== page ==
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Date: Saturday, July 16, to Tuesday, July 19, 1709

"Mars, Pallas, Bacchus, and Hercules, have each of them furnished very good similes in their time, and made, doubtless, a greater impression on the mind of a heathen, than they have on that of a modern reader."

— Steele, Sir Richard (1672-1729)

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Date: From Thursd. Sept. 8. to Saturd. Sept. 10. 1709

"For ordinary Minds are wholly governed by their Eyes and Ears, and there is no Way to come at their Hearts but by Power over their Imaginations."

— Steele, Sir Richard (1672-1729)

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Date: From Tuesd. Sept. 13. to Thursd. Sept. 15. 1709

"I have often reflected, that there is a great Similitude in the Motions of the Heart in Mirth and in Sorrow; and I think the usual Occasion of the latter, as well as the former, is something which is sudden and unexpected."

— Steele, Sir Richard (1672-1729)

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Date: From Tuesd. Sept. 13. to Thursd. Sept. 15. 1709

"The Strings of the Heart, which are to be touched to give us Compassion, are not so played on but by the finest Hand."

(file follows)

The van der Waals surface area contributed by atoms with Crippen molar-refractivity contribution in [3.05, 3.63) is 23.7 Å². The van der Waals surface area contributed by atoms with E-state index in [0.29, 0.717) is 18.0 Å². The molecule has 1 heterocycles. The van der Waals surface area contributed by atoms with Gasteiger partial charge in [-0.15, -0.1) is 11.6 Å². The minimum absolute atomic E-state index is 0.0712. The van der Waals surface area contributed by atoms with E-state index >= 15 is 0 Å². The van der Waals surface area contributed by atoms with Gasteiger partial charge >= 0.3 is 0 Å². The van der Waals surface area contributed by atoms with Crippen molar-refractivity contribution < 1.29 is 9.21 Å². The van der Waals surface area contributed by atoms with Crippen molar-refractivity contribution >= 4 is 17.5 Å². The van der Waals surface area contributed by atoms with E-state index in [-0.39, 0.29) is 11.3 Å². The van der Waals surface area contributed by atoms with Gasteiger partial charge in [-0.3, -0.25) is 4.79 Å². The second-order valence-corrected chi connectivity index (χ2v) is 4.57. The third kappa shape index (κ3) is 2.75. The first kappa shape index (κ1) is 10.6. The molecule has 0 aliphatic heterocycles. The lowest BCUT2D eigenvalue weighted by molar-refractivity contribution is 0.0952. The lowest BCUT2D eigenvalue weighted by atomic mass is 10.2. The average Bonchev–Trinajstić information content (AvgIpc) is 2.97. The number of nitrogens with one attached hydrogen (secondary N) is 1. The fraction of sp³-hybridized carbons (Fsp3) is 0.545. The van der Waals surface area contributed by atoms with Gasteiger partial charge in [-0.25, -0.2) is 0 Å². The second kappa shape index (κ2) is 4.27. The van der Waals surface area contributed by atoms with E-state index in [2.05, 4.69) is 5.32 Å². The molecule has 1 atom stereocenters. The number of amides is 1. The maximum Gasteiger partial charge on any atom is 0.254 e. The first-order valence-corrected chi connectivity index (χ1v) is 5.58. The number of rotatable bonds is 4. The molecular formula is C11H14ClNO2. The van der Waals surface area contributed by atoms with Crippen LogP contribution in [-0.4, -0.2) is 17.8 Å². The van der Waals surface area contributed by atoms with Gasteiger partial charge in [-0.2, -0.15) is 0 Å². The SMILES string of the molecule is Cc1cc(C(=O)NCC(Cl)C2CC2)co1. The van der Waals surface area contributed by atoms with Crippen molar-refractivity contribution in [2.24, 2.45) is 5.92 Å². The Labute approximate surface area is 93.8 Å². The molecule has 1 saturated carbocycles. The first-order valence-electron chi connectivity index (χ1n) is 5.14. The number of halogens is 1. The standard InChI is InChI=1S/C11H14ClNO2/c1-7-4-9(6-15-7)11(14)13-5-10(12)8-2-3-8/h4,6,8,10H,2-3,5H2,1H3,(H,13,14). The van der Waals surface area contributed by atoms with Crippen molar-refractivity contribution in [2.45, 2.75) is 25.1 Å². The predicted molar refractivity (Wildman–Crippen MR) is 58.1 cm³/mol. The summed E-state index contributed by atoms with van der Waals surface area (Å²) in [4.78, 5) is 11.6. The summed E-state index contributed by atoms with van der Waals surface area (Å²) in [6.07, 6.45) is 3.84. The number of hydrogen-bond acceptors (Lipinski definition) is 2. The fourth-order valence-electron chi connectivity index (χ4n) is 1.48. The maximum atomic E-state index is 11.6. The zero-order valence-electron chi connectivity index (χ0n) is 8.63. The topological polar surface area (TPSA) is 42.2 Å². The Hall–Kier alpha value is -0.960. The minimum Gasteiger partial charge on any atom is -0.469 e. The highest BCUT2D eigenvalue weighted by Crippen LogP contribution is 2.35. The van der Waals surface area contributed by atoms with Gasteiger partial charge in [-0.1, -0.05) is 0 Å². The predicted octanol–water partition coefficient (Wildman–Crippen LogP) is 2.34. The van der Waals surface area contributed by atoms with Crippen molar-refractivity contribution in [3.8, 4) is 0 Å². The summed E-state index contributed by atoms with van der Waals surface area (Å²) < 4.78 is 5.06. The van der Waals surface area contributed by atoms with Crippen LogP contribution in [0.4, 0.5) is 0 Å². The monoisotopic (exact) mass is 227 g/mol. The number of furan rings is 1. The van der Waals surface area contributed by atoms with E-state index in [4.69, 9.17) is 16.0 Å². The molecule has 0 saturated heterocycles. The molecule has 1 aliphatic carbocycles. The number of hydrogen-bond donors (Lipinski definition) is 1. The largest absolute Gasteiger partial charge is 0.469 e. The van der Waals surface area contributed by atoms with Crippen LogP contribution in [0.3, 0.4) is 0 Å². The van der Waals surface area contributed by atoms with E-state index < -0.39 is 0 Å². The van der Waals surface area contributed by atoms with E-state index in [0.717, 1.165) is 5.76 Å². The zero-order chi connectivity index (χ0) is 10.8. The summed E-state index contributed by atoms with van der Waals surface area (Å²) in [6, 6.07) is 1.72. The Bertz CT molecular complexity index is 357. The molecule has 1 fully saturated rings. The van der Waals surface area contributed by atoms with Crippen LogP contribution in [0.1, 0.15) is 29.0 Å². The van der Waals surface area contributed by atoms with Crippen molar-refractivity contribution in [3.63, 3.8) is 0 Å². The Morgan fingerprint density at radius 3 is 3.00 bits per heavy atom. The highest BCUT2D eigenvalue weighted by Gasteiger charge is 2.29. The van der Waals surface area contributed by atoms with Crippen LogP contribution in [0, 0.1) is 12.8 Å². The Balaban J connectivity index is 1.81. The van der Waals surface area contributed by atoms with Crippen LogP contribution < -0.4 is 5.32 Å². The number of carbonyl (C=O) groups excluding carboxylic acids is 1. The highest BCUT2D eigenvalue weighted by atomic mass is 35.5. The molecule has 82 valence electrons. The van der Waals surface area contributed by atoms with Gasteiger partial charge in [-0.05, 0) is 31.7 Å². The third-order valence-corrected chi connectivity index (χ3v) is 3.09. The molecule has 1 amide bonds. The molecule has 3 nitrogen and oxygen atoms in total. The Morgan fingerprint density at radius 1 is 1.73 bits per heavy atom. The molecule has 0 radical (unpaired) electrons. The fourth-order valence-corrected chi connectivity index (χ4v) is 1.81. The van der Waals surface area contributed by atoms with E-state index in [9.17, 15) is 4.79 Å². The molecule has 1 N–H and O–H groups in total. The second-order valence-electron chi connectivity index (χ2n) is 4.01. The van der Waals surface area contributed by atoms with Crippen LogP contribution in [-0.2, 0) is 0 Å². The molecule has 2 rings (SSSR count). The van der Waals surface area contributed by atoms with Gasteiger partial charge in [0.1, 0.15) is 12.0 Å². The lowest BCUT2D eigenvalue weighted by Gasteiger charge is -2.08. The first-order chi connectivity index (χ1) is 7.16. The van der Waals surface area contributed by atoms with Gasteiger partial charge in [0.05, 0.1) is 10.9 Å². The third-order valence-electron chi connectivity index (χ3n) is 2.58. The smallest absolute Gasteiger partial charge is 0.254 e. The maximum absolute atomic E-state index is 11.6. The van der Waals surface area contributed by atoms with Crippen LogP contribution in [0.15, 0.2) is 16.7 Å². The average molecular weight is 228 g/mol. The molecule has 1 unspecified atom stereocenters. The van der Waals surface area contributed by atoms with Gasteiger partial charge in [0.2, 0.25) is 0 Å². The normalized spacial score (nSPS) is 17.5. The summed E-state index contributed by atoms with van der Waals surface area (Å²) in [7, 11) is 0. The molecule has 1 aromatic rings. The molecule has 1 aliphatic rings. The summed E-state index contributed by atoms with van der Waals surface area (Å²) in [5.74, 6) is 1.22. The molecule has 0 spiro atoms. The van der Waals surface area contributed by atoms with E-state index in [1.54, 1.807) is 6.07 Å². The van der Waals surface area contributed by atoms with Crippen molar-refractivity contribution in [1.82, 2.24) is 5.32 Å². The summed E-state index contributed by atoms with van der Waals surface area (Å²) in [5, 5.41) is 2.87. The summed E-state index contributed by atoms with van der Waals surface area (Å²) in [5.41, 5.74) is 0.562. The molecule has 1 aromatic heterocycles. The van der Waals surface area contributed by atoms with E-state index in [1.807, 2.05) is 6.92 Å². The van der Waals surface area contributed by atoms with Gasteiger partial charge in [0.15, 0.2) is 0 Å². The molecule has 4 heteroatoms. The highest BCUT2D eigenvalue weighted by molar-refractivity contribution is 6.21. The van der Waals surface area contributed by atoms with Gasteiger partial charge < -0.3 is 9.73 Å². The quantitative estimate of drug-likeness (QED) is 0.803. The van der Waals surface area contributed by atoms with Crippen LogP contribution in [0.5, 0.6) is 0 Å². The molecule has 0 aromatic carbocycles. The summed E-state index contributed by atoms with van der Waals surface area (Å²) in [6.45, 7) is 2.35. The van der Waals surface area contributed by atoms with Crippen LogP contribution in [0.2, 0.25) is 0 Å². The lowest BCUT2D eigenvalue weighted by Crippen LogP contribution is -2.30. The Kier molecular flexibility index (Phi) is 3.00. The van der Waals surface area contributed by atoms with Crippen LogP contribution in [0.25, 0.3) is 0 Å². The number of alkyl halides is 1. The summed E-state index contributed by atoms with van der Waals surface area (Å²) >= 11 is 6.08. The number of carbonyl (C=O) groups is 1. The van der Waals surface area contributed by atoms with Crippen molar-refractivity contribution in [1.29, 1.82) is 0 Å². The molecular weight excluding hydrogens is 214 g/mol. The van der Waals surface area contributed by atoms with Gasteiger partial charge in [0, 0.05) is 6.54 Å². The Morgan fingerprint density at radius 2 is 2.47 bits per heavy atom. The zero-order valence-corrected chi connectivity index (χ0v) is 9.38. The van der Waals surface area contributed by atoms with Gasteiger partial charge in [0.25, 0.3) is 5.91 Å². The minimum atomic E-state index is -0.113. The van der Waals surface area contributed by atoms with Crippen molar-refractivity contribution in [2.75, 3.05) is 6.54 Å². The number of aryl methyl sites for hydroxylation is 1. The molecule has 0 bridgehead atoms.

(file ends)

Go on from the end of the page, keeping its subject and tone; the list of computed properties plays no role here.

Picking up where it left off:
— Steele, Sir Richard (1672-1729)

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Date: From Thursd. Nov. 24 to Saturd. Nov. 26. 1709

"I Have been this Evening recollecting what Passages (since I could first think) have left the strongest Impressions upon my Mind; and after strict Enquiry, I am convinced, that the Impulses I have received from Theatrical Representations, have had a greater Effect, than otherwise would have been...

— Steele, Sir Richard (1672-1729)

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Date: From Tuesday Dec. 13. to Thursd. Dec. 15. 1709

"To tell you truly, said I, about the Thirtieth Year of my Age, I received a Wound that has still left a Scar in my Mind, never to be quite worn out by Time or Philosophy."

— Steele, Sir Richard (1672-1729)

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Date: From Saturd. Dec. 24. to Tuesd. Dec. 27. 1709

"Besides that, the Slackening and Unbending our Minds on some Occasions, makes them exert themselves with greater Vigour and Alacrity, when they return to their proper and natural State."

— Steele, Sir Richard (1672-1729)

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Date: 1710

"Now, thought is to the mind what motion is to the body; both are equally improved by exercise and impaired by disuse"

— Berkeley, George (1685-1753)

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Date: 1710, 1734

Ideas may be brought "bare and naked" into one's view, keeping out" the names.

— Berkeley, George (1685-1753)

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Date: 1710, 1734

"It is evident to any one who takes a survey of the objects of human knowledge, that they are either ideas actually imprinted on the senses"

— Berkeley, George (1685-1753)

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The Mind is a Metaphor is authored by Brad Pasanek, Assistant Professor of English, University of Virginia.